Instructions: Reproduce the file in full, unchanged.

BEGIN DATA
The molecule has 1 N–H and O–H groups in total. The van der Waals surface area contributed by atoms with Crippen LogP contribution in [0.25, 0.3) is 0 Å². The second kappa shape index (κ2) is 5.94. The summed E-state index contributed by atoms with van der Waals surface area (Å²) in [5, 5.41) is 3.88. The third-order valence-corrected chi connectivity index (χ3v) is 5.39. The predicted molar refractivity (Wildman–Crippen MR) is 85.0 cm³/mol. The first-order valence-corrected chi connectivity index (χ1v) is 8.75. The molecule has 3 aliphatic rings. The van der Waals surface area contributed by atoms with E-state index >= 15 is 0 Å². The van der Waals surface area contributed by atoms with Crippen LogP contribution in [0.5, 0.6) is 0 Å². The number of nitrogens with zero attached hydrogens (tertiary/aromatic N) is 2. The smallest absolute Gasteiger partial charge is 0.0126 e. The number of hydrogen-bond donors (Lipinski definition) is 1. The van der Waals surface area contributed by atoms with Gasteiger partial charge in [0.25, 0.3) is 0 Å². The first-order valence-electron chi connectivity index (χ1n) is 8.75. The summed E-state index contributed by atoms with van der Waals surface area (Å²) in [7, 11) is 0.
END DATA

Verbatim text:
The molecule has 1 N–H and O–H groups in total. The van der Waals surface area contributed by atoms with Crippen LogP contribution in [0.25, 0.3) is 0 Å². The second kappa shape index (κ2) is 5.94. The summed E-state index contributed by atoms with van der Waals surface area (Å²) in [5, 5.41) is 3.88. The third-order valence-corrected chi connectivity index (χ3v) is 5.39. The predicted molar refractivity (Wildman–Crippen MR) is 85.0 cm³/mol. The first-order valence-corrected chi connectivity index (χ1v) is 8.75. The molecule has 3 aliphatic rings. The van der Waals surface area contributed by atoms with E-state index >= 15 is 0 Å². The van der Waals surface area contributed by atoms with Crippen LogP contribution in [0.5, 0.6) is 0 Å². The number of nitrogens with zero attached hydrogens (tertiary/aromatic N) is 2. The smallest absolute Gasteiger partial charge is 0.0126 e. The number of hydrogen-bond donors (Lipinski definition) is 1. The van der Waals surface area contributed by atoms with Gasteiger partial charge in [0.25, 0.3) is 0 Å². The first-order valence-electron chi connectivity index (χ1n) is 8.75. The summed E-state index contributed by atoms with van der Waals surface area (Å²) in [7, 11) is 0.